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Why ‘It’s Always Sunny in Philadelphia’ Brought Up Prior Blackface Controversy in Season 15 Premiere

The FXX comedy makes references to its prior ”Lethal Weapon“ parodies, which featured characters in blackface

(The following story contains brief spoilers for the Season 15 premiere of “It’s Always Sunny in Philadelphia”)

“It’s Always Sunny in Philadelphia” kicked off its record-breaking 15th season this week by looking into its past and addressing one of the show’s biggest real-world controversies head-on: Its prior use of blackface.

Two prior episodes of the long-running series were pulled by Netflix (which has international rights to the comedy – it airs on Hulu in the U.S.) last year that depict multiple characters in blackface. The joke was that they were filming their own versions of fake “Lethal Weapon” sequels, with Rob McElhenney’s Mac often portraying Danny Glover’s Roger Murtaugh; Kaitlin Olson’s Dee also wore blackface in the episode, and Danny DeVito’s Frank even played a Native American character (all within the fictional films that the gang was producing).

On Wednesday’s Season 15 premiere, titled “The Gang Makes Lethal Weapon 7,” the show forced its own characters to reckon with their decision to put themselves in blackface. After finding out that their versions of “Lethal Weapon 5” and “Lethal Weapon 6” were pulled from the local library for being “insensitive,” they decide to set things right by making “Lethal Weapon 7,” while deciding to actually find a Black guy to play the Murtaugh role this time. The rest of the episode sees the gang going to great lengths to make sure that nobody would get offended (the result is the bad guy ends up being a literal tidal wave).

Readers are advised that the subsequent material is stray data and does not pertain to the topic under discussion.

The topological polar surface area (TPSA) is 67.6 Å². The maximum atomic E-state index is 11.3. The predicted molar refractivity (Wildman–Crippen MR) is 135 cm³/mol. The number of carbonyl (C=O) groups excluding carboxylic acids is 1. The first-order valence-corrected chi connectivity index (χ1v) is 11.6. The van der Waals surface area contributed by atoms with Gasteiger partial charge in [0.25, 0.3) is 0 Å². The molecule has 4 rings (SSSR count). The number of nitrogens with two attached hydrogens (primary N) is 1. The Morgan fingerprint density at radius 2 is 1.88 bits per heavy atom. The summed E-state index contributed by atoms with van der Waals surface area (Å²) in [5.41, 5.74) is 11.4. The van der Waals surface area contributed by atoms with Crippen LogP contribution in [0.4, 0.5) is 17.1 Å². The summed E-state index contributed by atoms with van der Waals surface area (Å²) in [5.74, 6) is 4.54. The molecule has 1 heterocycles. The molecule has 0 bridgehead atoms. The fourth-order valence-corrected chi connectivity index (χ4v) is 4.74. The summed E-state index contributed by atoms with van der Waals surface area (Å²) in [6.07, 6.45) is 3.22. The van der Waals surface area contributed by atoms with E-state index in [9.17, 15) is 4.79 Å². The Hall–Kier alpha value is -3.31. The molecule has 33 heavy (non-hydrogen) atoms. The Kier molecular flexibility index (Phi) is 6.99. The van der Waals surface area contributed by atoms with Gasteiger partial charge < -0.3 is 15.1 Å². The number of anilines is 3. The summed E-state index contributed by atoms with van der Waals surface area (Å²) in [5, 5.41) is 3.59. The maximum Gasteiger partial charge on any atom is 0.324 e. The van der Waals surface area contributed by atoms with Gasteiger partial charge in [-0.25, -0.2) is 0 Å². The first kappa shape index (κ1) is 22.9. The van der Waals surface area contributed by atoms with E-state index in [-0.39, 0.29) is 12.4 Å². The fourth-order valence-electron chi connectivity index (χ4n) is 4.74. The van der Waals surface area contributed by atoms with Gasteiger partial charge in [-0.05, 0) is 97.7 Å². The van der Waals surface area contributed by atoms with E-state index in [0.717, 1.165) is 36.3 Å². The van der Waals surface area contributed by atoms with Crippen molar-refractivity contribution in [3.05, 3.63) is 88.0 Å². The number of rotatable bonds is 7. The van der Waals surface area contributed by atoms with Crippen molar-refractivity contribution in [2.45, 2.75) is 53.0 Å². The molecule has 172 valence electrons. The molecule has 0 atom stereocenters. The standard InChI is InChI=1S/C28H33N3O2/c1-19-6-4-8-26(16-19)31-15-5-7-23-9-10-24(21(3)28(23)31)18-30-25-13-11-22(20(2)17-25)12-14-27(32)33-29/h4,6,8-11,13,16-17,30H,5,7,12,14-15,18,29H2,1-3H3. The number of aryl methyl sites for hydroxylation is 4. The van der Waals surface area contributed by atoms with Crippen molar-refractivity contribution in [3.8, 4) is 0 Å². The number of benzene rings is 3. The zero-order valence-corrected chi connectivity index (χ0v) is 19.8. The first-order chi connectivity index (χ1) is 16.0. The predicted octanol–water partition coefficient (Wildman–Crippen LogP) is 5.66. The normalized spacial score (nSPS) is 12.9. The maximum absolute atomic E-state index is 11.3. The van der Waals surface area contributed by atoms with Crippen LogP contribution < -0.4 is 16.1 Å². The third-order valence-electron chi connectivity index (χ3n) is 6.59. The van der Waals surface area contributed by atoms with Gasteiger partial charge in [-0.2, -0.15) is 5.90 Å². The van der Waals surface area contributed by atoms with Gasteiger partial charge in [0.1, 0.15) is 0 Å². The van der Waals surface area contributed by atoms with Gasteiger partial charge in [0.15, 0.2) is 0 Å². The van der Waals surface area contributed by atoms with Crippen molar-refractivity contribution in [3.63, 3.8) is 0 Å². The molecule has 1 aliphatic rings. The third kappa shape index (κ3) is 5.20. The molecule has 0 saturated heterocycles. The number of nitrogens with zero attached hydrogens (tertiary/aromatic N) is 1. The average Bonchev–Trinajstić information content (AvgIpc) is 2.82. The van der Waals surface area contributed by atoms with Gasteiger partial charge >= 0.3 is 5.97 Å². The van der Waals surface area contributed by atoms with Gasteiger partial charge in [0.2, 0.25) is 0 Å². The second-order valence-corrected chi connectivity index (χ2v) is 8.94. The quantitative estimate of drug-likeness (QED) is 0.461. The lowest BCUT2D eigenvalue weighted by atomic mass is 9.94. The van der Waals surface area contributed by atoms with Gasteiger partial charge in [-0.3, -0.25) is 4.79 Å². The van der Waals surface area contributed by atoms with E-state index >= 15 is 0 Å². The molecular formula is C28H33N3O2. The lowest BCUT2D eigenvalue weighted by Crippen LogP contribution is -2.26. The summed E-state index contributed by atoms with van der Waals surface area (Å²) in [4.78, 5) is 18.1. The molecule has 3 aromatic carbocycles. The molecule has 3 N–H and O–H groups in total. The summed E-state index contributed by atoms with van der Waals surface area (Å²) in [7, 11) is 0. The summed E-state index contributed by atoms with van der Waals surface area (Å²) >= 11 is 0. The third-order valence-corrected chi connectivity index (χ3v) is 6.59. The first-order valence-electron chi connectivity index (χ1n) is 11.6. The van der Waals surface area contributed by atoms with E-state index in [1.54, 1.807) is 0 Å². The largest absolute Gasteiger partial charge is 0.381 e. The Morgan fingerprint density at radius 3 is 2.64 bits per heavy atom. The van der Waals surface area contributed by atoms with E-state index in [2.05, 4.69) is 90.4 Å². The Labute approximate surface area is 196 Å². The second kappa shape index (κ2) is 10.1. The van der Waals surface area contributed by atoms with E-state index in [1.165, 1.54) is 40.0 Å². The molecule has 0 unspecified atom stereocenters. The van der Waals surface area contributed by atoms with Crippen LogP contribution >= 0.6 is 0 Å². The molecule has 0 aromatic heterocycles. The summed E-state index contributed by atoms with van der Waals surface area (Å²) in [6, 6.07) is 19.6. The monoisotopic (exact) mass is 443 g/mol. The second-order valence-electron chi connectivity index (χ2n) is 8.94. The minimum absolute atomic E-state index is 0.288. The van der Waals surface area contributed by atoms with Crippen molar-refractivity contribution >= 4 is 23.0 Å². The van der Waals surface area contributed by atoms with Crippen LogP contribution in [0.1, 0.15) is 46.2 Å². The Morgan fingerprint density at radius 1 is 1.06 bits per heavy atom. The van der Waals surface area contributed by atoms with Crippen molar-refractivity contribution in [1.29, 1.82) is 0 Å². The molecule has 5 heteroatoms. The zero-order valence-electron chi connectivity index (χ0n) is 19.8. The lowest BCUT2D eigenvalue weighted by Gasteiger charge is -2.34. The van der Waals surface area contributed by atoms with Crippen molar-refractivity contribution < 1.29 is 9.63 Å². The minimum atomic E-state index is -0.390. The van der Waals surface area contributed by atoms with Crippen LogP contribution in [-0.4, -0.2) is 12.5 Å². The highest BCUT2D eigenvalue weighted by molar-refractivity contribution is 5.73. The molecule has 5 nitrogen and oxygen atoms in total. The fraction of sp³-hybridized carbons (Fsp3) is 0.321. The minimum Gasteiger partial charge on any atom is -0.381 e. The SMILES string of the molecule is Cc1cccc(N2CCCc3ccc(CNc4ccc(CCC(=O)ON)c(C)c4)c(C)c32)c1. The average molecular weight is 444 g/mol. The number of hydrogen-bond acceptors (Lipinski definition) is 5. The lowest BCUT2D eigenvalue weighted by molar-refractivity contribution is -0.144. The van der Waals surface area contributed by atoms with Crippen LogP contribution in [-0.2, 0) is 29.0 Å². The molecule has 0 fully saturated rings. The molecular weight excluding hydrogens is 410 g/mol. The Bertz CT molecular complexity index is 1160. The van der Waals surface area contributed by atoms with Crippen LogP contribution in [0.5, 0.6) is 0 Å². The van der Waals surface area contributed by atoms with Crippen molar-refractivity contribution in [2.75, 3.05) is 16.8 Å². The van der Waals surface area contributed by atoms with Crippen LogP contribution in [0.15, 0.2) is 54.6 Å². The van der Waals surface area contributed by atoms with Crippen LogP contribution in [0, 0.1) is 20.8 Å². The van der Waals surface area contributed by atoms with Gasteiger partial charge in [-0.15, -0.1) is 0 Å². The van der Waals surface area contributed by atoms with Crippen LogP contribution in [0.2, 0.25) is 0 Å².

It's Always Sunny in Philadelphia blackface

“We knew that we wanted to do it in a responsible fashion,” McElhenney said during a press conference earlier this week (via Decider). “So that’s what we did. But really, it wasn’t until day one in the writers room before we really addressed it.”

“It’s Always Sunny in Philadelphia” centers on a group of Philly residents that are purposely terrible human beings, and where much of the show’s comedy comes from. McElhenney, the show’s creator, added that sometimes trying to showcase how awful the gang is can lead them to push the boundaries a bit too far.

“I find that my barometer is off for what’s appropriate sometimes in situations because, like, we’ve spent 15 years making a show about the worst people on the planet, and because it’s satire, we lean so heavily into this idea,” he said. “And then we are always, like, right on the razor’s edge, but that’s the only way that satire works. And then I go and do something else, and I may be pitching something, and then I realize, like, oh, it’s wholly inappropriate for the show what I’m doing because these are supposed to be real human beings, whereas, on “Sunny,” they are cartoon characters, and we can, kind of, get away with a whole lot more.”

New episodes of “It’s Always Sunny in Philadelphia” air on FXX every Wednesday at 10 p.m. ET and then stream the next day on Hulu.